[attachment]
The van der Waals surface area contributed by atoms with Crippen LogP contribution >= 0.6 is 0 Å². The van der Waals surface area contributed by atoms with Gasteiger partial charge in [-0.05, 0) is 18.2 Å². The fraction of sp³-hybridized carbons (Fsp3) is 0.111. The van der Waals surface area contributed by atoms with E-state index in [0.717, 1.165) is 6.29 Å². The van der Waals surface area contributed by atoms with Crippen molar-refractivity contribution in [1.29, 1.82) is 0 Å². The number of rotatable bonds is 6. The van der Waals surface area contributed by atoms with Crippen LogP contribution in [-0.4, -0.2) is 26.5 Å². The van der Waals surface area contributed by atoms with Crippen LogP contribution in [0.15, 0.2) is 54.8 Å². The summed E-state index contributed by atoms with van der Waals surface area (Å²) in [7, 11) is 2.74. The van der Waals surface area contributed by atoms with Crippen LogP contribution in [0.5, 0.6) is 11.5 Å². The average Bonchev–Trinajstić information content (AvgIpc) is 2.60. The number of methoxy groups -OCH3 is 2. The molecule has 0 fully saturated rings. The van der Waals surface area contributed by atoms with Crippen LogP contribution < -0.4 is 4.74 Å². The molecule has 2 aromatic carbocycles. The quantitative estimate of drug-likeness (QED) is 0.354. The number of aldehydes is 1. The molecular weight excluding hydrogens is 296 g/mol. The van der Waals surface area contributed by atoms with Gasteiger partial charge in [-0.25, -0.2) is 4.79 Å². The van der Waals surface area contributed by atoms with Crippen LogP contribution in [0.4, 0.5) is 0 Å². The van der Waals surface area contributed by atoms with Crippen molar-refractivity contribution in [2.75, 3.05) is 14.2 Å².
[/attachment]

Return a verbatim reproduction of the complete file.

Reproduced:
The van der Waals surface area contributed by atoms with Crippen LogP contribution >= 0.6 is 0 Å². The van der Waals surface area contributed by atoms with Gasteiger partial charge in [-0.05, 0) is 18.2 Å². The fraction of sp³-hybridized carbons (Fsp3) is 0.111. The van der Waals surface area contributed by atoms with E-state index in [0.717, 1.165) is 6.29 Å². The van der Waals surface area contributed by atoms with Crippen molar-refractivity contribution in [1.29, 1.82) is 0 Å². The number of rotatable bonds is 6. The van der Waals surface area contributed by atoms with Crippen LogP contribution in [-0.4, -0.2) is 26.5 Å². The van der Waals surface area contributed by atoms with Crippen LogP contribution in [0.15, 0.2) is 54.8 Å². The summed E-state index contributed by atoms with van der Waals surface area (Å²) in [7, 11) is 2.74. The van der Waals surface area contributed by atoms with Crippen LogP contribution in [0.5, 0.6) is 11.5 Å². The average Bonchev–Trinajstić information content (AvgIpc) is 2.60. The number of methoxy groups -OCH3 is 2. The molecule has 0 fully saturated rings. The van der Waals surface area contributed by atoms with Crippen LogP contribution < -0.4 is 4.74 Å². The molecule has 2 aromatic carbocycles. The quantitative estimate of drug-likeness (QED) is 0.354. The number of aldehydes is 1. The molecular weight excluding hydrogens is 296 g/mol. The van der Waals surface area contributed by atoms with Gasteiger partial charge in [-0.25, -0.2) is 4.79 Å². The van der Waals surface area contributed by atoms with Crippen LogP contribution in [0.4, 0.5) is 0 Å². The van der Waals surface area contributed by atoms with Crippen molar-refractivity contribution in [2.75, 3.05) is 14.2 Å².